Review: What Is Maya Rudolph's Amazon Series, 'Forever,' Even About?
Before I tell you what Amazon’s new Maya Rudolph and Fred Armison series Forever is about, I am going to actually encourage you not to read ahead. It’s a fun series, and I think that the surprises — at least in the first three episodes — are best discovered for yourselves. I will say this much, however: Rudolph and Armisen are fantastic in this (and I say this as someone who typically has little to no interest in Armisen) and that the title, “Forever,” refers to that concept in the cosmic sense. It’s a comedy about suburban malaise with elements of Lost and The Good Place, and it comes from Alan Yang, the co-creator of Aziz Ansari’s Master of None. The series itself shares a lot of characteristics in common with Master of None in the way it is shot, and in its comedic DNA. It is thoughtful, clever, and funny, but rarely in the laugh out loud sense (although, there are a couple of scenes that are hysterical).
It’s definitely a series worth watching, and it’s an easy binge (8 half-hour episodes that go down quick). If you are at all inclined to watch the series based on that, I strongly suggest you not read ahead.
Drew Magary wrote a fantastic book a few years ago called The Postmortal about a future in which science has figured out how to stop the aging process. People can still die if they are shot or run over by a garbage truck or if they jump off a building, but they can’t die of old age. They’re frozen at the same age for the rest of their lives, and in effect, they’ve become immortal.
The consequences of this future dystopia involve overpopulation and food shortages, etc., but the one thing that has stuck with me all of these years is how marriage is treated in the book when “to have and to hold til death do us part” loses all meaning because there is no death to part a couple. Will couples actually stay together forever? Can you imagine staying together with the same person not for 30 or 40 or 50 years but for an infinity?
That’s the question that is essentially tested in Amazon’s Forever (for the record, in The Postmortem, as I recall people on Earth began entering into marriage contracts with expiration dates). In the series, we meet June and Oscar (Rudolph and Armisen, respectively), who have a fairly happy but staid marriage. They’ve been together for years. They go on the same annual vacations. They have been working the same jobs. They love each other, but there isn’t much excitement in their marriage. They go to work, they come home, they eat dinner, they do the crossword, they take a walk, and then they go to bed and wake up and do it all over again.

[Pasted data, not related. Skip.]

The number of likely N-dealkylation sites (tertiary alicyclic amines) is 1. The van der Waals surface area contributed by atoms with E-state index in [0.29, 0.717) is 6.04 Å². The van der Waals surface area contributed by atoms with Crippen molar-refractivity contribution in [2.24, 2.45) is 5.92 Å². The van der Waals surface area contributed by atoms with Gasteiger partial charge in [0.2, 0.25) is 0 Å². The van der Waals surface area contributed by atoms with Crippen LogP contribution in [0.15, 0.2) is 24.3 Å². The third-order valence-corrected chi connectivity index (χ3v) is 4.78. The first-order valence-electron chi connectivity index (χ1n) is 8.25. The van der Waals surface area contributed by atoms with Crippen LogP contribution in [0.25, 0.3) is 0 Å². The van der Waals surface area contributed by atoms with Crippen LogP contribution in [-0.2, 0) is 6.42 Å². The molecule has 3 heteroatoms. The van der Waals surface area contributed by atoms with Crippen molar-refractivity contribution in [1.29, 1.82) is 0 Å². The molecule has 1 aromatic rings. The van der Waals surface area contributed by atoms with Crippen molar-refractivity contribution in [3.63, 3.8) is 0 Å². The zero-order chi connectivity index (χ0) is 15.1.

June, however, is feeling anxious about their marriage so decides to convince Oscar to shake things up by taking a ski vacation instead of returning to the same lake house they’ve vacationed at every single year for 15 years. During the trip, Oscar skis into a tree and dies.
(Here’s where I will offer you another opportunity to bail on this review and watch the series, instead.)
In the next episode, June spends the next year grieving and recovering from her husband’s death, before finally deciding to break out of her funk. She gets a new job and decides to relocate to Hawaii, but on the plane on the way, she chokes on a nut and dies.
(Seriously, now is the time to stop reading).
When June wakes up, she’s in Heaven. Or the afterlife. Or whatever it’s called, and she’s been reunited with her husband, only the afterlife is a suburban cul-de-sac where there is absolutely nothing to do. And it is here where, after a while, she begins to experience the exact same malaise with her husband in Heaven as she did on Earth. He’s found a routine in the afterlife, and he’s content with that routine. He has no interest in shaking things up. He could do the crossword, spend the afternoon with his buddy playing shuffleboard, make dinner, and wake up and do it all over again for the rest of eternity.
And ultimately, that’s what the show is about. It puts a relationship in the context of the cosmic forever, but it doesn’t change the equation that much. When a neighbor (played by Catherine Keener) moves into the neighborhood and wants to f—k shit up, test the limits of the afterlife, and explore new things, June is torn between the adventures she wants to have with her neighbor and the love she has for her husband, and that experience is not unlike what many experience in their marriages, only here the rut can last for an eternity.
What side June lands on that debate, and how Oscar deals, really is something you’ll need to see for yourselves, but I will say that how it unfolds is sweet, funny, and emotionally resonant for anyone who has been in a long-term relationship. It’s also one of the most enjoyable and surprising series of the year (although, much less surprising if you’ve read this far before watching).
Header Image Source: Amazon
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